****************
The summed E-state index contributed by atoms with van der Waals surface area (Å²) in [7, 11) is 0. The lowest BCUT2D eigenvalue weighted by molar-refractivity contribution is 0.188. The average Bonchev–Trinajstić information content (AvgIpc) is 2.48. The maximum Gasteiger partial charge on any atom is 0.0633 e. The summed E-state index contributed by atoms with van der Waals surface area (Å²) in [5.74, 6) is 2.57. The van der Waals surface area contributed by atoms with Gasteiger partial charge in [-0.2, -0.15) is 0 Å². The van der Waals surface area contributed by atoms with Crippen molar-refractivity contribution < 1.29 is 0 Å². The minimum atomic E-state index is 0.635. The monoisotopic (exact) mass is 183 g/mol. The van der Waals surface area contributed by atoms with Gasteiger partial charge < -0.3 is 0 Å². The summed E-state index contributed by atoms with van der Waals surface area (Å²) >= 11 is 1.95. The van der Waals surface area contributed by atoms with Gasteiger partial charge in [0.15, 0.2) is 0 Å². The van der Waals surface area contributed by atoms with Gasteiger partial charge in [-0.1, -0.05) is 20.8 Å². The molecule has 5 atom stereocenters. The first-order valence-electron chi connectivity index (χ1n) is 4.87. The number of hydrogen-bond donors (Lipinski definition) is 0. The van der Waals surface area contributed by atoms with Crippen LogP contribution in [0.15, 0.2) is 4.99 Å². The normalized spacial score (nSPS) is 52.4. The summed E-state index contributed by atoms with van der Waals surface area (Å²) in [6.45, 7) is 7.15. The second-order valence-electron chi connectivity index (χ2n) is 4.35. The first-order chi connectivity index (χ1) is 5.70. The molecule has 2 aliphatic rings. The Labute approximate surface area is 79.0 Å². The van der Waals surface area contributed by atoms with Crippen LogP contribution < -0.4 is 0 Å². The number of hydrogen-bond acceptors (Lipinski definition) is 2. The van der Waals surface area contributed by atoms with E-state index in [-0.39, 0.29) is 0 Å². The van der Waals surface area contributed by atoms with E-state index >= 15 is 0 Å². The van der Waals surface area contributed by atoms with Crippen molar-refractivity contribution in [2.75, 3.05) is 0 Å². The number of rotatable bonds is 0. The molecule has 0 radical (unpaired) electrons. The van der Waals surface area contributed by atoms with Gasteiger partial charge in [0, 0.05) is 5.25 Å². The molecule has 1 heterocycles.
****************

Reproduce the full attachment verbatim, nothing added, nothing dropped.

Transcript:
The summed E-state index contributed by atoms with van der Waals surface area (Å²) in [7, 11) is 0. The lowest BCUT2D eigenvalue weighted by molar-refractivity contribution is 0.188. The average Bonchev–Trinajstić information content (AvgIpc) is 2.48. The maximum Gasteiger partial charge on any atom is 0.0633 e. The summed E-state index contributed by atoms with van der Waals surface area (Å²) in [5.74, 6) is 2.57. The van der Waals surface area contributed by atoms with Gasteiger partial charge in [-0.2, -0.15) is 0 Å². The van der Waals surface area contributed by atoms with Crippen molar-refractivity contribution < 1.29 is 0 Å². The minimum atomic E-state index is 0.635. The monoisotopic (exact) mass is 183 g/mol. The van der Waals surface area contributed by atoms with Gasteiger partial charge < -0.3 is 0 Å². The summed E-state index contributed by atoms with van der Waals surface area (Å²) >= 11 is 1.95. The van der Waals surface area contributed by atoms with Gasteiger partial charge in [0.15, 0.2) is 0 Å². The van der Waals surface area contributed by atoms with Gasteiger partial charge in [-0.1, -0.05) is 20.8 Å². The molecule has 5 atom stereocenters. The first-order valence-electron chi connectivity index (χ1n) is 4.87. The number of hydrogen-bond donors (Lipinski definition) is 0. The van der Waals surface area contributed by atoms with Crippen LogP contribution in [0.15, 0.2) is 4.99 Å². The normalized spacial score (nSPS) is 52.4. The summed E-state index contributed by atoms with van der Waals surface area (Å²) in [6.45, 7) is 7.15. The second-order valence-electron chi connectivity index (χ2n) is 4.35. The first-order chi connectivity index (χ1) is 5.70. The molecule has 2 aliphatic rings. The Labute approximate surface area is 79.0 Å². The van der Waals surface area contributed by atoms with Crippen LogP contribution < -0.4 is 0 Å². The number of hydrogen-bond acceptors (Lipinski definition) is 2. The van der Waals surface area contributed by atoms with E-state index in [-0.39, 0.29) is 0 Å². The van der Waals surface area contributed by atoms with E-state index >= 15 is 0 Å². The van der Waals surface area contributed by atoms with Crippen molar-refractivity contribution in [2.75, 3.05) is 0 Å². The number of rotatable bonds is 0. The molecule has 0 radical (unpaired) electrons. The van der Waals surface area contributed by atoms with Gasteiger partial charge in [0, 0.05) is 5.25 Å². The molecule has 1 heterocycles.